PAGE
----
You can specify what ever scale you want, from binary (0 or 1) to graded ( 0 to 4 or 1 to 10) scales. Each scorer has slightly different behavior depending on if it handles graded versus binary scales.
Classical Scorers Shipped with Quepid
These are scorers that come with Quepid. k refers the depth of the search results evaluated. Learn more at Choosing Your Search Relevance Metric blog post.
||binary (0 or 1)||Precision measures the relevance of the entire results set. It is the fraction of the documents retrieved that are relevant to the user's information need. Precision is scoped to measure only the top k results.|
||binary (0 or 1)||Average Precision measures the relevance to a user scanning results sequentially. It is similar to precision, but weights the ranking so that a 0 in rank 1 punishes the score more that a 0 in rank 5.|
||graded (0 to 4)||Information gain from a results set. It just totals up the grades for the top k results, regardless of ranking.|
|Discount Cumulative Gain
||graded (0 to 4)||Builds on CG, however it includes positional weighting. A 0 in Rank 1 punishes your score significantly more than Rank 5.|
|normalized Discount Cumulative Gain
||graded (0 to 4)||nDCG takes DCG and then measures it against a ideal relevance ranking yielding a score between 0 and 1. Learn more about nDCG (including some gotchas) on the wiki.|
Selecting a Scorer
There are several scorers available by default to use. From the main dashboard screen, click "Select scorer" to choose from the available options. If you want to use a different scale for rating, click the "Create New Scorer" button. This will take you to the custom scorers page.
Creating a Custom Scorer
This page lets you change which scorer is your default scorer when you create new Cases.
What can my code do?
Your code validates the search results that came back. Below is an API available for you to work with:
||The Solr document at the i'th location in the displayed search results. from Solr including all fields displayed on Quepid. Empty object returned on no results.|
||Whether the i'th location has a document.|
Loop over docs. For each doc, call passed in function with a document, doc, and an index, i.
You can pass in an optional
Loop over rated documents only. Same arguments as eachDoc.
Note: Needs rated documents loaded before usage, see
Refresh rated documents up to count
||Solr has found this many results.|
||The total number of search results here.|
||True if a Quepid rating has been applied to this document.|
||A document's rating for this query. This rating is relative to the scale you have chosen for your custom scorer.|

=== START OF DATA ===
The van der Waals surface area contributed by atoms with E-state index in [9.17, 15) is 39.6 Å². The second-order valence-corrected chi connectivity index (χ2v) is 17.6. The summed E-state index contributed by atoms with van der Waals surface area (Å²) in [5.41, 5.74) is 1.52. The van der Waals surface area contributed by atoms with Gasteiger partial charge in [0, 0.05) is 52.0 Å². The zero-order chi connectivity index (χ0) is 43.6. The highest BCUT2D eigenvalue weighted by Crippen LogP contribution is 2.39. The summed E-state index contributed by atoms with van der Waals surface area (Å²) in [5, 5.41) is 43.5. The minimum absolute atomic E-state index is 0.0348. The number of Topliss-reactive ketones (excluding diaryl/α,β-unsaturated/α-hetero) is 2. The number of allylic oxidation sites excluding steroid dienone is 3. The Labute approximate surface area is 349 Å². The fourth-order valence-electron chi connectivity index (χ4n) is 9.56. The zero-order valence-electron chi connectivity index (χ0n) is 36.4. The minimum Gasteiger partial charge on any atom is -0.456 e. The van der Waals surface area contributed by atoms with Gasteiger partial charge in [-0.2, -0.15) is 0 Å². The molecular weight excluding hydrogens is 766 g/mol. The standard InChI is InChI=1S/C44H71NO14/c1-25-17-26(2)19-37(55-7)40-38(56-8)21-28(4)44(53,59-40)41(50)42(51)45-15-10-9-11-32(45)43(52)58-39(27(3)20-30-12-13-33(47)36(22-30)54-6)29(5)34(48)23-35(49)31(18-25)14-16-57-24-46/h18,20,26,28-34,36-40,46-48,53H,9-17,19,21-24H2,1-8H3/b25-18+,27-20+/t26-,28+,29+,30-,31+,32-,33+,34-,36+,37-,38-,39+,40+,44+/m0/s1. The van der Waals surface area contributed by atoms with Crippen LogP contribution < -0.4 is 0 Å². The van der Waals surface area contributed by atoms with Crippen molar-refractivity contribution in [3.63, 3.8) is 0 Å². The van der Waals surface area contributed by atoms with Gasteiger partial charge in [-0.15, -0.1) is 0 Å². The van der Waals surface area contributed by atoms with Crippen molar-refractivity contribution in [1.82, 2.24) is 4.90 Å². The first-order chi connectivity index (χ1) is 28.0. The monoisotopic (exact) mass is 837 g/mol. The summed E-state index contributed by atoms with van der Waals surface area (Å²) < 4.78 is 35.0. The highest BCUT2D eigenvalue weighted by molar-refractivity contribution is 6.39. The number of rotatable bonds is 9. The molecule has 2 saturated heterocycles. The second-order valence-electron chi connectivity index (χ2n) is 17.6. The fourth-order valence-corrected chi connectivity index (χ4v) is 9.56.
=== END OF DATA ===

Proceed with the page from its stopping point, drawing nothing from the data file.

The average rating of the returned documents. This rating is relative to the scale you have chosen for your custom scorer.
You can pass in an optional
The average rating of the returned documents. This rating is on a scale of 100 (i.e. the average score as a percentage).
You can pass in an optional
An edit distance from the best rated search results.
You can pass in an optional
||sets the query's score to number and immediately exits|
Creating a Unit Test style Scorer
In addition to accessing the search results documents, you also need to signal whether your test passes/fails or results in a specific score 1-100. A test said to be "failing" automatically results in a score of 0. A test that "passes" results in the query receiving a score of 100. If none of these happen, the query gets no score.
Use these functions to test:
||pass the test (score it 100), immediately exits|
||fail the test (score it 0), immediately exits|
||continues if the condition is true, otherwise immediately fails the test and exits|
||sets the query's score to number and immediately exits|
After you have created scorers, you can manage them from this page. You can filter down the list of scorers by name or type. You can share a scorer with a team. You can edit the settings for a scorer. Finally, you can delete a scorer.
To modify your search settings, open the relevancy tuning panel by clicking the "tune relevance" link in the case actions area.
The default panel allows you to modify the Solr or Elasticsearch query parameters directly. Update your query here and click "Rerun my searches" to see the results update.
"Magic variables" are, in other terms, placeholders. As you've probably already seen, you can add a list of queries that Quepid will automatically run against your search engine. And in the section above, you saw where you can specify what parameters are being sent along the call. But the trick is knowing how you can plug in the queries from the list you created into the parameters you've just built. This is where "magic variables" come in.
There are 3 types of "magic variables". Here's a description of each:
Query Magic Variable
The query variable is represented by the
#$query## string. Quepid will replace any occurrence of that pattern with the full query. This is the simplest, yet also the most important one of the "magic variables".